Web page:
Skip to main content
No Access

Newly Hired Teacher Mobility in Charter Schools and Traditional Public Schools: An Application of Segmented Labor Market Theory

Charisse Gulosino, an associate professor in the Leadership and Policy Studies Program at the University of Memphis, received her doctorate in education from Columbia University. Her research focuses on the evaluation of educational policies and programs with a specific interest in school choice that enhances education access, equity, efficiency, and results-based accountability. Yongmei Ni is the department chair and associate professor of educational leadership and policy at the University of Utah. Ni’s scholarship focuses on economics of education, school choice, educational leadership, and quantitative research methods. Andrea K. Rorrer is a professor in the Department of Educational Leadership and Policy, director of the Utah Education Policy Center, and associate dean for research for the College of Education at the University of Utah. Her expertise is school, district, and state leadership, policy, and educational change, particularly those changes aimed at increasing equity in student access and outcomes.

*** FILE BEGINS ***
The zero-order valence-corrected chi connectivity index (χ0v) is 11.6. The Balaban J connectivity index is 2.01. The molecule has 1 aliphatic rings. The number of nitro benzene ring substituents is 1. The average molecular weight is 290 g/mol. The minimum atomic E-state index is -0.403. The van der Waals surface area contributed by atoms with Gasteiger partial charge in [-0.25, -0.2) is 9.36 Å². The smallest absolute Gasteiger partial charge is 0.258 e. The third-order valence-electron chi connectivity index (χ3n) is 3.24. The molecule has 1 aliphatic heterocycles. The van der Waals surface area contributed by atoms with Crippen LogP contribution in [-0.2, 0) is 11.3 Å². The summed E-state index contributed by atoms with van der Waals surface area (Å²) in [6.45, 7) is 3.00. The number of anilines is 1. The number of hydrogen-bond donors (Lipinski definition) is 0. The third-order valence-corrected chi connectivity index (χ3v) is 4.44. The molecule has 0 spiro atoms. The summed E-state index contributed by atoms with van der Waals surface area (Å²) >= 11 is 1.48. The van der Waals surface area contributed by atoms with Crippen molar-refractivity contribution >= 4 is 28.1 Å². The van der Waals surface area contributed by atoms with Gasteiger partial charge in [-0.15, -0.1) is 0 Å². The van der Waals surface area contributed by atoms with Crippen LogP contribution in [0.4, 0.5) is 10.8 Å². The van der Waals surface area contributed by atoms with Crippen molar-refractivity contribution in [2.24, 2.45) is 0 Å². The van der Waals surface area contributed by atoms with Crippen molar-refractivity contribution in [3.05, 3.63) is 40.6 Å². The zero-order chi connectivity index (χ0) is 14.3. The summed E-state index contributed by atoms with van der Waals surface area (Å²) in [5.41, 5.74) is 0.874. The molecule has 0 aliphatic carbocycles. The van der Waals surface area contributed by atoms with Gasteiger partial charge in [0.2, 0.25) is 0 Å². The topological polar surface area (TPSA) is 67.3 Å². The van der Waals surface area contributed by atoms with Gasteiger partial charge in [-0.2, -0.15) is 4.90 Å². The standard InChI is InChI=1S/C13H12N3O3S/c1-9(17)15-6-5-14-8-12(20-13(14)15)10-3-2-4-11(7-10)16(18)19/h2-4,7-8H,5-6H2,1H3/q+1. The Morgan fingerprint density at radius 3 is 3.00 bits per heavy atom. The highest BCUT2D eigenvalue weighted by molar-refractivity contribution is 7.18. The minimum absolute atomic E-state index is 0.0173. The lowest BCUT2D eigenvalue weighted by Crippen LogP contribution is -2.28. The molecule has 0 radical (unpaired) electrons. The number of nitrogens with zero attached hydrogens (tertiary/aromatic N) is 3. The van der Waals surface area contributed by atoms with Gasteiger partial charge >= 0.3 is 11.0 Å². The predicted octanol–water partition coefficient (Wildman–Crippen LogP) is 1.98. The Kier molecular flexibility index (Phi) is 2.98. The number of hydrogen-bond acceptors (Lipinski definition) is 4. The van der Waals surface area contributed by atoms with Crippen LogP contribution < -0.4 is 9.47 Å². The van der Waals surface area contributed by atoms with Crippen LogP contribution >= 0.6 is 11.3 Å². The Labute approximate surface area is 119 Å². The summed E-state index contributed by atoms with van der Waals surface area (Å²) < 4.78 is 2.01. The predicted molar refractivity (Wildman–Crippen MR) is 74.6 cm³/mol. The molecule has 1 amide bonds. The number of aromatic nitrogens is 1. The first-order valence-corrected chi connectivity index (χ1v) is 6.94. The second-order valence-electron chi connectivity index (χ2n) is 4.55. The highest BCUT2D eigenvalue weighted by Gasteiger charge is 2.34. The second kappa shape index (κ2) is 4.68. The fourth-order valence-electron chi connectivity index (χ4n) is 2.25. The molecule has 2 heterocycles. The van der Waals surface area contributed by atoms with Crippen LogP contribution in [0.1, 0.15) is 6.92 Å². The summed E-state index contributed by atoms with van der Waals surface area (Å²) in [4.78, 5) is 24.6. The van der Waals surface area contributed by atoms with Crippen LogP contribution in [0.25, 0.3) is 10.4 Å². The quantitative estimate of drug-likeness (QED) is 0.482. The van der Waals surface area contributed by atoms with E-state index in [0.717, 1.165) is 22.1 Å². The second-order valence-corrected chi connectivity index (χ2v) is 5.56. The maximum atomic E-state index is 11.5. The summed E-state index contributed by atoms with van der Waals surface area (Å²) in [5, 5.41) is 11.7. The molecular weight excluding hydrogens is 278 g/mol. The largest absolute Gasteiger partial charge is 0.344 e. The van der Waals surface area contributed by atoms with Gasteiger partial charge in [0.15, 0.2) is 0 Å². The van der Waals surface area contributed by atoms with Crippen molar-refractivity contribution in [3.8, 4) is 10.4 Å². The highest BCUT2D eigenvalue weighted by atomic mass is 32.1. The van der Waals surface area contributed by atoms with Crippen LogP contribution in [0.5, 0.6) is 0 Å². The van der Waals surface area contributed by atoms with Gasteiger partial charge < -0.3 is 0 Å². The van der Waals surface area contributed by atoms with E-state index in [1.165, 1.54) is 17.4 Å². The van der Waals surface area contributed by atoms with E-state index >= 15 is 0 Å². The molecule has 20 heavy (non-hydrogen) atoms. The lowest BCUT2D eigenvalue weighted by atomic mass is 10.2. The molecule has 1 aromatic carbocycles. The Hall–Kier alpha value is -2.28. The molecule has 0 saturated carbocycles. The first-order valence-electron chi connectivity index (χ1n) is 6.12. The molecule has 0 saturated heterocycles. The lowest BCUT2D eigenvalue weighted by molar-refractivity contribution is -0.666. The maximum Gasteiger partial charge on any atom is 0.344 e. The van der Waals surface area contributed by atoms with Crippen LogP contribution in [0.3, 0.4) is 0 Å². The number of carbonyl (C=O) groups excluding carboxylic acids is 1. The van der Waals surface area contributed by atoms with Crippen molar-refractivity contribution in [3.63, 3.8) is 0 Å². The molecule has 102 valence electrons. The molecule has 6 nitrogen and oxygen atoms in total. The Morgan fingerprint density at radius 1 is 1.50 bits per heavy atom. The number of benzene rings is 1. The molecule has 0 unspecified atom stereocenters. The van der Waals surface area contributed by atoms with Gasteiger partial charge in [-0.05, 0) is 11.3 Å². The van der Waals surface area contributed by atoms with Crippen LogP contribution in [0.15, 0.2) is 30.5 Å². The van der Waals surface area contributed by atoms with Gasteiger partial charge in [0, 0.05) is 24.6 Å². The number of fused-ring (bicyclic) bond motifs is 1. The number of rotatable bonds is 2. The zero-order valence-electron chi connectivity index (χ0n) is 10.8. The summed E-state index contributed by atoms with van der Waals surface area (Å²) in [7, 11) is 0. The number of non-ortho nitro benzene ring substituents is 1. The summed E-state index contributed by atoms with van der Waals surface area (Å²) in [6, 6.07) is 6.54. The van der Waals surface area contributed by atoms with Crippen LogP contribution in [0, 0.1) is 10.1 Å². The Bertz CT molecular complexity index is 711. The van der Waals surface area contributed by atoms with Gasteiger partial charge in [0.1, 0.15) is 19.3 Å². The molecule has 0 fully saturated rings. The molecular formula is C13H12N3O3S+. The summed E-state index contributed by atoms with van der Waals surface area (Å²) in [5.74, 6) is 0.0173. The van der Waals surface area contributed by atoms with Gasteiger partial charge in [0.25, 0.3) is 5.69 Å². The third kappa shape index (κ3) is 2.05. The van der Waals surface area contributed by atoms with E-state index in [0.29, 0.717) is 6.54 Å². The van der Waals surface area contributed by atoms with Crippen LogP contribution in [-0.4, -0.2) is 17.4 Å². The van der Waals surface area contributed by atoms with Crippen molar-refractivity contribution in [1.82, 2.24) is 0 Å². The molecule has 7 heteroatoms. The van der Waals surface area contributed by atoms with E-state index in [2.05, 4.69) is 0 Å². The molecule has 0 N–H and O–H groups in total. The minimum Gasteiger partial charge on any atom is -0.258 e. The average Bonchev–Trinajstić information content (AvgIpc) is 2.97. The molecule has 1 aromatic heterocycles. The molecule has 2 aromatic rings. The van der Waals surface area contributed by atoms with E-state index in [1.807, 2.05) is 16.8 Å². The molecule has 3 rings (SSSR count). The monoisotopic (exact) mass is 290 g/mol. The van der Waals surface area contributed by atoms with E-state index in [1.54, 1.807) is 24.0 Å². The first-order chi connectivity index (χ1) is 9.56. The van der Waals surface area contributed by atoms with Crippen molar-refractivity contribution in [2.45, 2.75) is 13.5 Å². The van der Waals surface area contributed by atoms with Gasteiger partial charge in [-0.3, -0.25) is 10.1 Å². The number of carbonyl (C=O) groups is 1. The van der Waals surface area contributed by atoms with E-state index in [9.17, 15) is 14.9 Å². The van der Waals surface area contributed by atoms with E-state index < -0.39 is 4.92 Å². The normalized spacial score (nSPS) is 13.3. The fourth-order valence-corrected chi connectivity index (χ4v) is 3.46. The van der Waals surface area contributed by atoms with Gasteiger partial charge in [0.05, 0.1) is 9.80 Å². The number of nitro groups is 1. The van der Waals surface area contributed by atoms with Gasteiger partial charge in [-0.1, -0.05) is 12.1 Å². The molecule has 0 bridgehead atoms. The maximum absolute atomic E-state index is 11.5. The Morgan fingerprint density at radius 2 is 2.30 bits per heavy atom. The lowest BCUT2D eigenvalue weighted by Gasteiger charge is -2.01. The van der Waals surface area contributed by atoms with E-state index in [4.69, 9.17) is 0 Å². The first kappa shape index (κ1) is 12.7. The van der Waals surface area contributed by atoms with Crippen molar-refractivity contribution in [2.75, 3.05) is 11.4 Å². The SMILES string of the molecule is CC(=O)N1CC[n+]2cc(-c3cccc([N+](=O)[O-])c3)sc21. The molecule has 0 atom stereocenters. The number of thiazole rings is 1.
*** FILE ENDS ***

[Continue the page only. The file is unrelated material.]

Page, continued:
Compared with traditional public schools (TPS), charter schools on average have much higher teacher turnover rates. Our study draws on segmented labor market theory to examine the dynamics of the teacher labor market in charters and TPS, focusing on newly hired teachers. Based on longitudinal data for Utah’s public school teachers, we employ multiple methods to determine how the timing of newly hired teachers’ decisions to transfer or exit can be attributed to the sector differences. Results indicate that newly hired teachers in charters are more likely to exit the teaching profession and less likely to transfer to another school than TPS teachers.